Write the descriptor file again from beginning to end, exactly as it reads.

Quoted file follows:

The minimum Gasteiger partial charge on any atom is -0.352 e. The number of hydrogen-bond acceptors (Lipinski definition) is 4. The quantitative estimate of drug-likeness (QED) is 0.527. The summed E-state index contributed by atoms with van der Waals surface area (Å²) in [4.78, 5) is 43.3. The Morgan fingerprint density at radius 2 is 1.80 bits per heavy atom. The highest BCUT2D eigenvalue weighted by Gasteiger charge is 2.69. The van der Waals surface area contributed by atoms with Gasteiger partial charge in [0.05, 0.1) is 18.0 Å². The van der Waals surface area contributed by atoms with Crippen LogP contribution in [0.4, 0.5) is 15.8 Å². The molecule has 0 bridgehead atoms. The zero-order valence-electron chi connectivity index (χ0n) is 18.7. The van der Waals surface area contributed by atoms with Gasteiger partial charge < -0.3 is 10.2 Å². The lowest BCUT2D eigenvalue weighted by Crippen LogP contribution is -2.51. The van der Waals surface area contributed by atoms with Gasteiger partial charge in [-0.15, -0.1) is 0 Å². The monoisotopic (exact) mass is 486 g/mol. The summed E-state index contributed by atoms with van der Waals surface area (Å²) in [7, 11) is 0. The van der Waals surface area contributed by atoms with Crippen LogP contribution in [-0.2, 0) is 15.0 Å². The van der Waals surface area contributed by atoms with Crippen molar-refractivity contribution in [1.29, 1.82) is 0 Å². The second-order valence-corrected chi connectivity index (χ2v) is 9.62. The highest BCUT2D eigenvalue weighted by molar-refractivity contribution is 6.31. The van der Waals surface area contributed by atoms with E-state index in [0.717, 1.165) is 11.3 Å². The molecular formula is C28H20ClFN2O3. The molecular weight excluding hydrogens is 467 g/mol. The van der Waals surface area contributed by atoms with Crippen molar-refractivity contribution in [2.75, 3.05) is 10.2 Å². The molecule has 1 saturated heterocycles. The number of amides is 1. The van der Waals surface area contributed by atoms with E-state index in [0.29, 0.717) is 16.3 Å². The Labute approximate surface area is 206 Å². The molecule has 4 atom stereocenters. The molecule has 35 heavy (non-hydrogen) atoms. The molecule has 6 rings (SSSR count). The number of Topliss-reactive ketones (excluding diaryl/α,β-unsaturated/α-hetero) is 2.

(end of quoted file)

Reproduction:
The minimum Gasteiger partial charge on any atom is -0.352 e. The number of hydrogen-bond acceptors (Lipinski definition) is 4. The quantitative estimate of drug-likeness (QED) is 0.527. The summed E-state index contributed by atoms with van der Waals surface area (Å²) in [4.78, 5) is 43.3. The Morgan fingerprint density at radius 2 is 1.80 bits per heavy atom. The highest BCUT2D eigenvalue weighted by Gasteiger charge is 2.69. The van der Waals surface area contributed by atoms with Gasteiger partial charge in [0.05, 0.1) is 18.0 Å². The van der Waals surface area contributed by atoms with Crippen LogP contribution in [0.4, 0.5) is 15.8 Å². The molecule has 0 bridgehead atoms. The zero-order valence-electron chi connectivity index (χ0n) is 18.7. The van der Waals surface area contributed by atoms with Gasteiger partial charge < -0.3 is 10.2 Å². The lowest BCUT2D eigenvalue weighted by Crippen LogP contribution is -2.51. The van der Waals surface area contributed by atoms with Gasteiger partial charge in [-0.15, -0.1) is 0 Å². The monoisotopic (exact) mass is 486 g/mol. The summed E-state index contributed by atoms with van der Waals surface area (Å²) in [7, 11) is 0. The van der Waals surface area contributed by atoms with Crippen LogP contribution in [-0.2, 0) is 15.0 Å². The van der Waals surface area contributed by atoms with Crippen molar-refractivity contribution in [1.29, 1.82) is 0 Å². The second-order valence-corrected chi connectivity index (χ2v) is 9.62. The highest BCUT2D eigenvalue weighted by molar-refractivity contribution is 6.31. The van der Waals surface area contributed by atoms with E-state index in [0.717, 1.165) is 11.3 Å². The molecular formula is C28H20ClFN2O3. The molecular weight excluding hydrogens is 467 g/mol. The van der Waals surface area contributed by atoms with Crippen molar-refractivity contribution in [2.75, 3.05) is 10.2 Å². The molecule has 1 saturated heterocycles. The number of amides is 1. The van der Waals surface area contributed by atoms with E-state index in [0.29, 0.717) is 16.3 Å². The Labute approximate surface area is 206 Å². The molecule has 4 atom stereocenters. The molecule has 35 heavy (non-hydrogen) atoms. The molecule has 6 rings (SSSR count). The number of Topliss-reactive ketones (excluding diaryl/α,β-unsaturated/α-hetero) is 2.